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Vitamin C may help prevent gout

Vitamin C may help prevent gout

Vitamin C intake in men is inversely associated with serum uric acid (UA) concentrations. Therefore, vitamin C has a potential role in the prevention of hyperuricemia and gout.

Gao and colleagues examined associations between vitamin C intake and serum UA in 1387 men without hypertension and with a body mass index (BMI) lower than 30 kg/m2 in a subgroup of the Health Professional Follow-up Study. A semiquantitative food frequency questionnaire was used to evaluate dietary intake, and serum UA concentrations were determined.

A higher intake of total vitamin C was significantly associated with lower serum UA concentrations after adjustment for smoking; BMI; and intake of total energy, dairy protein, alcohol, and other potential confounders. Two plateaus were observed for the inverse associations: 90 to 499 mg/d and then 500 mg/d and higher. Adjusted mean UA concentrations across total vitamin C intake categories (less than 90, 90 to 249, 250 to 499, 500 to 999, and 1000 mg/d or higher) were 6.4, 6.1, 6.0, 5.7, and 5.7 mg/dL, respectively. The results for hyperuricemia were similar (serum UA, higher than 6 mg/dL).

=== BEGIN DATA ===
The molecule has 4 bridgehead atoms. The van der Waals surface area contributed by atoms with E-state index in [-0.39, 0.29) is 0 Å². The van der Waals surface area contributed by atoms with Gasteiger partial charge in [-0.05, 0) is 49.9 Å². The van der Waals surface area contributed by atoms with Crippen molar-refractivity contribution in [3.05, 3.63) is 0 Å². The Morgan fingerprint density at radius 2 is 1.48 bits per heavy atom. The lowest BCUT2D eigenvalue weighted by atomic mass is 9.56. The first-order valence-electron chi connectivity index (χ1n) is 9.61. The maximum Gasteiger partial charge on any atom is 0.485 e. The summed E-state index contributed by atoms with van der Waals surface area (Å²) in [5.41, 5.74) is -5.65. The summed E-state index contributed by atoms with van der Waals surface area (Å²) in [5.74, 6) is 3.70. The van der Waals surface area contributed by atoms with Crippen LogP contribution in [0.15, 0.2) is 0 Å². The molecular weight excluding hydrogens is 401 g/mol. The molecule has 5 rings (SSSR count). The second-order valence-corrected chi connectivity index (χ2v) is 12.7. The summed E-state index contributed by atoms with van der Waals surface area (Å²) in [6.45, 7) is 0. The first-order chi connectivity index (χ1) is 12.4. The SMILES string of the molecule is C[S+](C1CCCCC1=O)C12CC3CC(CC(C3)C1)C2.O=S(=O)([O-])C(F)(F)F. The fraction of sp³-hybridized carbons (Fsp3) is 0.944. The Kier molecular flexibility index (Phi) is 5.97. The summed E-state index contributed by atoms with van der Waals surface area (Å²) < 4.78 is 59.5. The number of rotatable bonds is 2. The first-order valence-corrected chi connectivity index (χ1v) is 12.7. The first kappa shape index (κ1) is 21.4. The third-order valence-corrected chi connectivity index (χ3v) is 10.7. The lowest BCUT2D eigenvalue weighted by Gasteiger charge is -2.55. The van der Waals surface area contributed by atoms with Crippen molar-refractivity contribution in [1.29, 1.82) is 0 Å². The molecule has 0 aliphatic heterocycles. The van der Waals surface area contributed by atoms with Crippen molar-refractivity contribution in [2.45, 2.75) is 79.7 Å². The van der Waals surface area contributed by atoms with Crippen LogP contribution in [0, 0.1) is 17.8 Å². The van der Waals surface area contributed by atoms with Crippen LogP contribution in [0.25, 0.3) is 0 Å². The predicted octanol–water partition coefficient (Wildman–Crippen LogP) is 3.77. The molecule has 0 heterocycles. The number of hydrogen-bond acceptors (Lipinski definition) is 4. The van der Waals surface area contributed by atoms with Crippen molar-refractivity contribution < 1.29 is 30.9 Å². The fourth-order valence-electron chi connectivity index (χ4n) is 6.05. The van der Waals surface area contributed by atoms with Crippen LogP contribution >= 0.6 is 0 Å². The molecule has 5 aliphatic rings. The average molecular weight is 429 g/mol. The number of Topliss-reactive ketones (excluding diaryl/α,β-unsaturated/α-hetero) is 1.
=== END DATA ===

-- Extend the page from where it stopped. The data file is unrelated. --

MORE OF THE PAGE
The authors noted that corresponding studies of men with hypertension and obesity and studies of women would be valuable.

 
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